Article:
Requirements engineering (RE) refers to the process of defining, documenting and maintaining requirements in the engineering design process. It is a common role in systems engineering and software engineering.
The first use of the term requirements engineering was probably in 1979 in TRW technical report but did not come into general use until the 1990s with the publication of an IEEE Computer Society tutorial and the establishment of a conference series on requirements engineering that has evolved into the current International Requirements Engineering Conference.
In the waterfall model, requirements engineering is presented as the first phase of the development process. Later development methods, including the Rational Unified Process (RUP), for software, assume that requirements engineering continues through the lifetime of a system.
Requirement management, which is a sub-function of Systems Engineering practices, is also indexed in the INCOSE (International Council on Systems Engineering) manuals.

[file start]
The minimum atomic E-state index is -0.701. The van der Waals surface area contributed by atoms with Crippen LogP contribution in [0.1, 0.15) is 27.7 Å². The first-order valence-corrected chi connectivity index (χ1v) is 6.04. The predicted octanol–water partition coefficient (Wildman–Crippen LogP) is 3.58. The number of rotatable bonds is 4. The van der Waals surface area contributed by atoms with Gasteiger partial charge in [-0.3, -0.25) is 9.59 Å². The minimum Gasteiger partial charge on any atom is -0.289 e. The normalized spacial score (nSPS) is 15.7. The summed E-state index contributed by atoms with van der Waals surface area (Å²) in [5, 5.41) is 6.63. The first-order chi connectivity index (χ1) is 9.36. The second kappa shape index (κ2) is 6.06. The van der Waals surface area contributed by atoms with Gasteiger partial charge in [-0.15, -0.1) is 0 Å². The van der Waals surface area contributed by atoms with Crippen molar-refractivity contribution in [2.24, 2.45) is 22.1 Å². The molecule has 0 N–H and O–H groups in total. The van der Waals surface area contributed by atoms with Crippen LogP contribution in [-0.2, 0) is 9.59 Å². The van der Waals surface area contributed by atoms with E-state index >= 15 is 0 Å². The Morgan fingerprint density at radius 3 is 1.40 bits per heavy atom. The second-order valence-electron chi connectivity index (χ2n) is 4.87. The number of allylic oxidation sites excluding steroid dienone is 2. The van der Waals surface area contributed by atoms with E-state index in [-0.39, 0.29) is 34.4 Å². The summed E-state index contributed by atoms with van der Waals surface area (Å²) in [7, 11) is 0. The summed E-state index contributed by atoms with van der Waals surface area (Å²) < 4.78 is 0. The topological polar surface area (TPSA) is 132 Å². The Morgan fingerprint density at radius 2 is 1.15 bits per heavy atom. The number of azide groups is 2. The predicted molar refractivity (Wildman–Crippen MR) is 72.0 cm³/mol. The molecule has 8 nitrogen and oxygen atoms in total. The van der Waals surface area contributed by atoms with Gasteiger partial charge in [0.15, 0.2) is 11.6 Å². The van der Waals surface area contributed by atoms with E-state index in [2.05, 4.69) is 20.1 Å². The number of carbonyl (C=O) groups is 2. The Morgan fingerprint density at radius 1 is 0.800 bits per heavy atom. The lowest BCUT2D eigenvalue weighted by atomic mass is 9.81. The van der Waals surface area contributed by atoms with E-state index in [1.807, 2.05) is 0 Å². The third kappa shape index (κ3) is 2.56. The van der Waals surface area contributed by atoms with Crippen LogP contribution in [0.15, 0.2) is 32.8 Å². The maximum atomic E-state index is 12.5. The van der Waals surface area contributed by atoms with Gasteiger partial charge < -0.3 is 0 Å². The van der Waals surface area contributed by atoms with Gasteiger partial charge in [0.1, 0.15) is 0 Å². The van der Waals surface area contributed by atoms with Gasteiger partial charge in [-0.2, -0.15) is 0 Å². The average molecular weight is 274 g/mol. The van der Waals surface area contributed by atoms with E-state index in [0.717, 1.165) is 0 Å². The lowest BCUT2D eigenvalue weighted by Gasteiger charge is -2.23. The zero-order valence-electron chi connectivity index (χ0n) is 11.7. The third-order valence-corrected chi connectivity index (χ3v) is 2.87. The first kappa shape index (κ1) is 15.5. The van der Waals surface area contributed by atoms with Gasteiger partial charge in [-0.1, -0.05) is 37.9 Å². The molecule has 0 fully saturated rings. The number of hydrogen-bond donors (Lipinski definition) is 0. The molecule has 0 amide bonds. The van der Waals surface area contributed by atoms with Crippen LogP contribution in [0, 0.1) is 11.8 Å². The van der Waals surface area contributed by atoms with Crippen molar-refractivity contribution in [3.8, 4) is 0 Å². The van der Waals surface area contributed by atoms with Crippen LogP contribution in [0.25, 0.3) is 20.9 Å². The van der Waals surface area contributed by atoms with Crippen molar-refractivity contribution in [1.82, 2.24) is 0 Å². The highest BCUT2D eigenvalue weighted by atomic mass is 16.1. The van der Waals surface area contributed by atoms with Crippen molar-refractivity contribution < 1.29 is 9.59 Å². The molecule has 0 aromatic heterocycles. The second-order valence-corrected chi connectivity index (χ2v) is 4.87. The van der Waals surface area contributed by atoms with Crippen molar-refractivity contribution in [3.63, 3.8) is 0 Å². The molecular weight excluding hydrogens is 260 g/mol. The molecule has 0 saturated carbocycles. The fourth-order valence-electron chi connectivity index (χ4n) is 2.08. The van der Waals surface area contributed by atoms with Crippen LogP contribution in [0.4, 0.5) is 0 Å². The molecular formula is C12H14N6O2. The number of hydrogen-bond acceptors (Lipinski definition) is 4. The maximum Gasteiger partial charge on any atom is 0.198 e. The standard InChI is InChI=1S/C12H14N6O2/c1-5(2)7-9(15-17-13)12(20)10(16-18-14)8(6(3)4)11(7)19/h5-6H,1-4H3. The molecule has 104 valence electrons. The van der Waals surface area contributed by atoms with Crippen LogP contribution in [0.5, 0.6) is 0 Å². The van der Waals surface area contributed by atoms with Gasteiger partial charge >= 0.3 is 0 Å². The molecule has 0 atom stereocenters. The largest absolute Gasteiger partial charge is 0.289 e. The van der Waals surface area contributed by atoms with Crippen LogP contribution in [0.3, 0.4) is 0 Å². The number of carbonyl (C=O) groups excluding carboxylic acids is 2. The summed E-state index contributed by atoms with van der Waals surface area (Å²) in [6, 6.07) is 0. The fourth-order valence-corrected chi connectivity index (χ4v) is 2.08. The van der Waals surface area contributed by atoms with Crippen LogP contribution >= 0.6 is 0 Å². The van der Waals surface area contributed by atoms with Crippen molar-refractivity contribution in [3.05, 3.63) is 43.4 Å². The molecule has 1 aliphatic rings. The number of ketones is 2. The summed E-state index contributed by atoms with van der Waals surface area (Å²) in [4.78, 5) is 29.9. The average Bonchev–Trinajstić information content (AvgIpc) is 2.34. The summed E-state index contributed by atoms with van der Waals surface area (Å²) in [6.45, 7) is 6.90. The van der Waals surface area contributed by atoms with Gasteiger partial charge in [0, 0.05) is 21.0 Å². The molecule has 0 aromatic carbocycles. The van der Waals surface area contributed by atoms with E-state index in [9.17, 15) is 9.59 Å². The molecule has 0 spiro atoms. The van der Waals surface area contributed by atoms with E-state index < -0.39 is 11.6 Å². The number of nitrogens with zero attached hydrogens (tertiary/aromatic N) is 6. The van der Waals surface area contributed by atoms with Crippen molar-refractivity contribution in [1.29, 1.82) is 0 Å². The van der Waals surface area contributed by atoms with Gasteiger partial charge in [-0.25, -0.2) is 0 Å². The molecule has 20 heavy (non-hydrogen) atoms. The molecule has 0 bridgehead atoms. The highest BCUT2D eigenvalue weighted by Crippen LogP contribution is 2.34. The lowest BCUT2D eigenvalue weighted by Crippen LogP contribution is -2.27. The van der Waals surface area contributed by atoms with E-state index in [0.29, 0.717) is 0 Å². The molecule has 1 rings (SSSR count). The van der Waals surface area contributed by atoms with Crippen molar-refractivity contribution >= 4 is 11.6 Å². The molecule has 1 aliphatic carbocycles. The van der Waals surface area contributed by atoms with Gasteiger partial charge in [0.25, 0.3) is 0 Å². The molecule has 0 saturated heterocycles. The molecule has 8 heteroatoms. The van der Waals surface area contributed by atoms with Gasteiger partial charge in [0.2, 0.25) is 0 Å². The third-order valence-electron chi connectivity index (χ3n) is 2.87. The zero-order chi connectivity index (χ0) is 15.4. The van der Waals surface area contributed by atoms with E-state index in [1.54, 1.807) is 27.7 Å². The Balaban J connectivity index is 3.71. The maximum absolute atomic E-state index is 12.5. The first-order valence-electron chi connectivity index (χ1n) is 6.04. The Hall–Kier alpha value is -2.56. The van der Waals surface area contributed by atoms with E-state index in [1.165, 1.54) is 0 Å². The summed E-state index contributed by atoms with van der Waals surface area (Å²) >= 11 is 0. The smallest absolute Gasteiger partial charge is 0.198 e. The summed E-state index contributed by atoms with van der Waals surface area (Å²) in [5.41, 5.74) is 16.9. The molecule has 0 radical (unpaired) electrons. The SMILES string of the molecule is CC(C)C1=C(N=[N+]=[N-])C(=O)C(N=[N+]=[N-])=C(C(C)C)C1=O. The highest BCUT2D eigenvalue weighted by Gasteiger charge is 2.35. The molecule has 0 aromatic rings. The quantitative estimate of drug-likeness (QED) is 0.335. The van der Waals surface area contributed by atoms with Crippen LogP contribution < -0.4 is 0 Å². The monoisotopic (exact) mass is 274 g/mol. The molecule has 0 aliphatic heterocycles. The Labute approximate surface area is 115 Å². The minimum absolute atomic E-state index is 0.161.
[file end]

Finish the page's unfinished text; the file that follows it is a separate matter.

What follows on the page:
The activities involved in requirements engineering vary widely, depending on the type of system being developed and the specific practices of the organization(s) involved. These may include:
These are sometimes presented as chronological stages although, in practice, there is considerable interleaving of these activities.
One limited study in Germany presented possible problems in implementing requirements engineering and asked respondents whether they agreed that they were actual problems. The results were not presented as being generalizable but suggested that the principal perceived problems were incomplete requirements, moving targets, and time boxing, with lesser problems being communications flaws, lack of traceability, terminological problems, and unclear responsibilities.
There is no evidence that requirements engineering contributes to the success of software projects or systems. Problem structuring, a key aspect of requirements engineering, decreases design performance. Some research suggests that software requirements are often an illusion misrepresenting design decisions as requirements in situations where no real requirements are evident.
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